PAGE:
Jacqui Frair

Survival and movement behaviour of resident and translocated wapiti (Cervus elaphus): Implications of their management in west-central Alberta, Canada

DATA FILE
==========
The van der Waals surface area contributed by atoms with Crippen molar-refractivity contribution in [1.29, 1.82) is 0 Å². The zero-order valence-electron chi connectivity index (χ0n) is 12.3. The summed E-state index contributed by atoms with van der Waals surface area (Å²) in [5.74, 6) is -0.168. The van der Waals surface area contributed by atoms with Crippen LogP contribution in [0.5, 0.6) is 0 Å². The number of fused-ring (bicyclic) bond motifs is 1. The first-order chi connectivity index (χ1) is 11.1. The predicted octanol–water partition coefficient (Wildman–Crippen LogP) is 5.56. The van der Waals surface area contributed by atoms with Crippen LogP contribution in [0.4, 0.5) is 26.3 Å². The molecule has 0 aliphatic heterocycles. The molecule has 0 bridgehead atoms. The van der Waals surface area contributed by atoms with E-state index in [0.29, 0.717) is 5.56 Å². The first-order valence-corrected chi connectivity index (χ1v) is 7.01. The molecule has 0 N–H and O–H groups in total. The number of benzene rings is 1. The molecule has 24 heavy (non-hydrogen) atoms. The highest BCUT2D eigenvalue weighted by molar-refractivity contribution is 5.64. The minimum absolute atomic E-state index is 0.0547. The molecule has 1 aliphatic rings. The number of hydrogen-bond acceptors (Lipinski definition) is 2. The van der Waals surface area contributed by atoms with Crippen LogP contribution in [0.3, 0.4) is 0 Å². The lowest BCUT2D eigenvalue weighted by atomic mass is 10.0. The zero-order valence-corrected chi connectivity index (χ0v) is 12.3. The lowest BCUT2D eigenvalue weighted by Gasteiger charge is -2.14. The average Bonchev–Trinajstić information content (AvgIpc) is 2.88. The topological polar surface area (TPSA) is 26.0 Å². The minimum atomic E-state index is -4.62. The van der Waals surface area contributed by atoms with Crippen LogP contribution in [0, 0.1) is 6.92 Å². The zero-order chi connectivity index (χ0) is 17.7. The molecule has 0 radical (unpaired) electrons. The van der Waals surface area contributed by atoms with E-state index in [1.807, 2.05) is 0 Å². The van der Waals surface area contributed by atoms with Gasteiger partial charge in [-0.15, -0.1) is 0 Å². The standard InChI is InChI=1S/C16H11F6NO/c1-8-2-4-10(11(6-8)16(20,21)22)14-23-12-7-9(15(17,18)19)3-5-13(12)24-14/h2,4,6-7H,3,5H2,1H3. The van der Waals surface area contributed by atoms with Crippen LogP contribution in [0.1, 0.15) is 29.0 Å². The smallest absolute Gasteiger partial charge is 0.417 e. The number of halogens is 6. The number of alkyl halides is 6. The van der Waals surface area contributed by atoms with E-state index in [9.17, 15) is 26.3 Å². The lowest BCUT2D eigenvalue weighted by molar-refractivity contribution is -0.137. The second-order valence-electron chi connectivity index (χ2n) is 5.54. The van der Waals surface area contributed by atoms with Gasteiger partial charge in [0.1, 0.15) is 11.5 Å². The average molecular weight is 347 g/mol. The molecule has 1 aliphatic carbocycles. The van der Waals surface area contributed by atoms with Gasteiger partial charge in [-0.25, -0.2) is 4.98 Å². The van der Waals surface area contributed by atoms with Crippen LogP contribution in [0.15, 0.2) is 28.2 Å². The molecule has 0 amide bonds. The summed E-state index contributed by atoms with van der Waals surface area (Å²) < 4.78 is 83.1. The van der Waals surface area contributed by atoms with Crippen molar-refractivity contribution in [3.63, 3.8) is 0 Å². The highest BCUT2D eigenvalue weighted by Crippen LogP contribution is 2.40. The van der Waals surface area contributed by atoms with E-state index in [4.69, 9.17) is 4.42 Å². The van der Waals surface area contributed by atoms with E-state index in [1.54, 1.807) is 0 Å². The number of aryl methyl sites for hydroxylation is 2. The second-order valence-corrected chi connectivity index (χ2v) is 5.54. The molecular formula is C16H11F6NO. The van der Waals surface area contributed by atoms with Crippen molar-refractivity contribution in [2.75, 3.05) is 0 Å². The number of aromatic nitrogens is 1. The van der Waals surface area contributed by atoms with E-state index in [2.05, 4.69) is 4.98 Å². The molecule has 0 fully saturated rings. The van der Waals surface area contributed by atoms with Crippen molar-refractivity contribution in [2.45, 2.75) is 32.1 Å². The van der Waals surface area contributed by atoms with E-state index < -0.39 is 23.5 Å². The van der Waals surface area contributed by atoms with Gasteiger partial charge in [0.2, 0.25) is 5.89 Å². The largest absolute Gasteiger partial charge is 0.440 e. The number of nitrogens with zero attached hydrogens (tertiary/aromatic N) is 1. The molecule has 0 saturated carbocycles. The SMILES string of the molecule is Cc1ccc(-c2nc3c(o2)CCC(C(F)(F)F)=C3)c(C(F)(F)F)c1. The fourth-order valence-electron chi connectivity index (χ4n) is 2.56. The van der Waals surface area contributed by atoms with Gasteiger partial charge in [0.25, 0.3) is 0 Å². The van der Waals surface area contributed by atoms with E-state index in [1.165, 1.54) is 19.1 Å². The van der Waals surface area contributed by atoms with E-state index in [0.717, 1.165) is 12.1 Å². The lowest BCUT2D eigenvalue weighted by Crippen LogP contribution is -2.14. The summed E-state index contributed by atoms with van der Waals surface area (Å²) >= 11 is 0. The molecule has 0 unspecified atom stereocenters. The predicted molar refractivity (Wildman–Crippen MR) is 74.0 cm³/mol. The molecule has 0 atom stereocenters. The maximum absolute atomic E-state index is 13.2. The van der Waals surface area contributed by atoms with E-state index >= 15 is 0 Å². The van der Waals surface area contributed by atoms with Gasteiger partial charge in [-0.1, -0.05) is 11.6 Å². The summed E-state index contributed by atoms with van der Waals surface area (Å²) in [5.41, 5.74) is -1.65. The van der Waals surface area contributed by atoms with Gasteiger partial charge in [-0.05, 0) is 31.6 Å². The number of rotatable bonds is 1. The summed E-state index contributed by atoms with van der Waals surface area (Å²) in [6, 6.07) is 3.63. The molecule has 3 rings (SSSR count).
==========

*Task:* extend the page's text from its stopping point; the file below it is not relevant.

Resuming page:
Picture1Much of our knowledge of wapiti ecology has been acquired from predator-free systems. Restoration of large carnivores and rapid landscape changes from industrial activities are changing the environmental conditions for this important ungulate species in western forests. The goals of this research were two-fold: 1) increase our understanding of the consequences of competing mortality risks and continued landscape changes on wapiti, and 2) put tools into the hands of managers trying to balance competing demands on the forest ecosystem. Because my research relied heavily on wapiti location data collected by global positioning system (GPS) collars, I first conducted a simulation study to test the effects of collar bias on habitat selection patterns and the efficacy of two bias-correction techniques – sample weighting and simulation via multiple imputation – both of which effectively removed the effects of bias from inferences of habitat selection. Between Jan 2000-Dec 2004,1 conducted a translocation study, releasing wapiti from 4 different source populations into the central Rocky Mountain foothills of Alberta, Canada and compared movements and survival to that of resident wapiti in the area. In so doing, I observed spatial and temporal trade-offs associated with the risk of mortality from aboriginal hunters and wolves in the area that have implications for managing the resident wapiti population as well as for improving translocation programs. Roads played a defining role in the survival patterns of wapiti in this system. Using a technique called first-passage time, I detected different scales of movement by resident wapiti that reflected patterns of landscape heterogeneity caused by timber harvest in the central foothills. Based on this information, I divided wapiti trajectories into behavioural “states”, which fluctuated diumally and responded to local variation in vegetation and terrain conditions, predation risk by wolves, and the proximity of roads and trails. Ultimately, I devised a state-based movement model for wapiti, using a correlated random walk to evaluate the combined effects of habitat amount, alternative road development schemes, and increasing road density on habitat effectiveness for wapiti in the central Rocky Mountain foothills of Alberta.